Australia has the opportunity to leverage innovative technologies, practices and techniques to reduce its $30 billion decommissioning liability prior to the arrival of large-scale activities, and in the process save Australian taxpayers hundreds-of-millions-of-dollars in reduced offsets.
Vessel hire is one of the most significant contributors to the cost of decommissioning, particularly in relation to removal of large structures and drilling rigs for well abandonment. This project will investigate an innovative approach to collapsing a large structure to reduce the requirements for a heavy lift vessel.
Through this collaborative and industry-led project, Perth-based project partner Linch-pin will investigate the engineering feasibility of a new decommissioning method for the offshore oil and gas industry, which involves collapsing — or ‘flat-packing’ — the jacket structure of an offshore platform to achieve a flat profile on the seabed.
With NERA’s support, Linch-pin will procure and use specialist software to model the platform collapse mechanism in a real-life application. The project will investigate whether heavy lift capability is required to decommission and remove large jacket structures in Australia.
Key project activities include:
With many of Australia’s original oil and gas assets reaching the end of their productive life in the coming decades, Australia has an opportunity to be a world leader in decommissioning solutions, knowledge and skills.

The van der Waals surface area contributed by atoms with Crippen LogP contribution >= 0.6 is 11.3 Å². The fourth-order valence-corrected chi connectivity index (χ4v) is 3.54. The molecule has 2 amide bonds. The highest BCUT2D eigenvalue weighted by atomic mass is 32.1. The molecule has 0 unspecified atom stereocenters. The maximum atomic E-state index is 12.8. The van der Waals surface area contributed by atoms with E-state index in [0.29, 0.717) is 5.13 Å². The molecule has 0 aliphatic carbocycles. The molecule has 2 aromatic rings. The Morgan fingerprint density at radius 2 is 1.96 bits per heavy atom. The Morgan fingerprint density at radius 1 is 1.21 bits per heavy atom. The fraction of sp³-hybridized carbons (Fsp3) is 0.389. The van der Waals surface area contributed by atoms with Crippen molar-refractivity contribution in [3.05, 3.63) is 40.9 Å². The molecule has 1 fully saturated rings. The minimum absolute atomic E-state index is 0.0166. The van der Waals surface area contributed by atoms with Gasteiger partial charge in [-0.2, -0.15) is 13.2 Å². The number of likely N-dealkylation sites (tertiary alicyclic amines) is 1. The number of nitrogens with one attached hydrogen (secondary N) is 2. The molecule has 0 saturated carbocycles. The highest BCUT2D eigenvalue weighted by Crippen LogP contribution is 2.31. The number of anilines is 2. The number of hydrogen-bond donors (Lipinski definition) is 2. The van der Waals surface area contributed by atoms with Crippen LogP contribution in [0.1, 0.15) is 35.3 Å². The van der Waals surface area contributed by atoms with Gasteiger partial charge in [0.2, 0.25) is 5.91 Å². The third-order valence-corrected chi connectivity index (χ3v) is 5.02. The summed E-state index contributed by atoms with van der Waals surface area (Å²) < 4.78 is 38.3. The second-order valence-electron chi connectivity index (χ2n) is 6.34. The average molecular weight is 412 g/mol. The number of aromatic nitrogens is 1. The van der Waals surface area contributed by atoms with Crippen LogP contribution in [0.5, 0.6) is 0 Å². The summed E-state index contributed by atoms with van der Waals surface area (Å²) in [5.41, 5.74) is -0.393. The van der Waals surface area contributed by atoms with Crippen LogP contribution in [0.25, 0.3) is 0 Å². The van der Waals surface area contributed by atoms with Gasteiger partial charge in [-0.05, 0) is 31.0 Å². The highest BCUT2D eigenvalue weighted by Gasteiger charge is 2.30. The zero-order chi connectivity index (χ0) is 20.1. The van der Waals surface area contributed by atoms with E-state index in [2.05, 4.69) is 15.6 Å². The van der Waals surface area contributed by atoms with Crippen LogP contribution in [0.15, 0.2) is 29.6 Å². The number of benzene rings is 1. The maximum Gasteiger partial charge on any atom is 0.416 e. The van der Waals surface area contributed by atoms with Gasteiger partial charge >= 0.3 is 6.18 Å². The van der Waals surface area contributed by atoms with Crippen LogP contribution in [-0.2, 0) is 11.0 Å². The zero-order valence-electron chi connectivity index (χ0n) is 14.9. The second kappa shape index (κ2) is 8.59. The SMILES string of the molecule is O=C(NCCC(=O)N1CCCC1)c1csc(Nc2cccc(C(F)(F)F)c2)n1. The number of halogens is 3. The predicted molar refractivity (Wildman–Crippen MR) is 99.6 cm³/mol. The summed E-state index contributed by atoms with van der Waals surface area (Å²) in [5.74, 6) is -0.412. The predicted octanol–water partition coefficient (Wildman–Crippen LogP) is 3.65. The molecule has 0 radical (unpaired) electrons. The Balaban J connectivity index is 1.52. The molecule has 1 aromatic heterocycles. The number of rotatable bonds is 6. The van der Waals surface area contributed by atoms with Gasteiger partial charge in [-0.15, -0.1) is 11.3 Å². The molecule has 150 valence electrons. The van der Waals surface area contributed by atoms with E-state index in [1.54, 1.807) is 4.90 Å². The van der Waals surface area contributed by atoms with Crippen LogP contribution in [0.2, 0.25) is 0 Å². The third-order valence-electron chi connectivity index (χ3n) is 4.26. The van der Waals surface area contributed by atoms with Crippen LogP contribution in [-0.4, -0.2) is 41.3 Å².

If successful, this innovative decommissioning method has the potential to be applied not just in Australia but also globally, further developing high-value technological capabilities in Australia and resultant employment opportunities. This development of Australian expertise in an area of engineering not currently available in the market will create ongoing opportunities to export Australian engineering capability to the global market.
This decommissioning option has the potential to boost the competitiveness and productivity of the Australian energy resource sector in the following ways:
This alternative decommissioning method would also open up the potential to develop artificial reefs through leave-in-place of infrastructure.
Please note that this project is an engineering feasibility study only. Once in-situ collapse has been successfully simulated and the potential cost savings are understood, then additional work will be required, including but not limited to environmental impact studies and laboratory simulation.
This project will expand NERA’s portfolio of projects that explore innovative decommissioning options.
The $1 million Exmouth Integrated Artificial Reef is a unique project that will enhance marine habitat and recreational fishing opportunities by creating Australia’s first integrated artificial reef and the largest purpose-built reef habitat in Western Australia.
NERA is leading the development of the National Decommissioning Research Initiative (NDRI) to improve community, regulatory and industry understanding of the impact of infrastructure on the marine environment.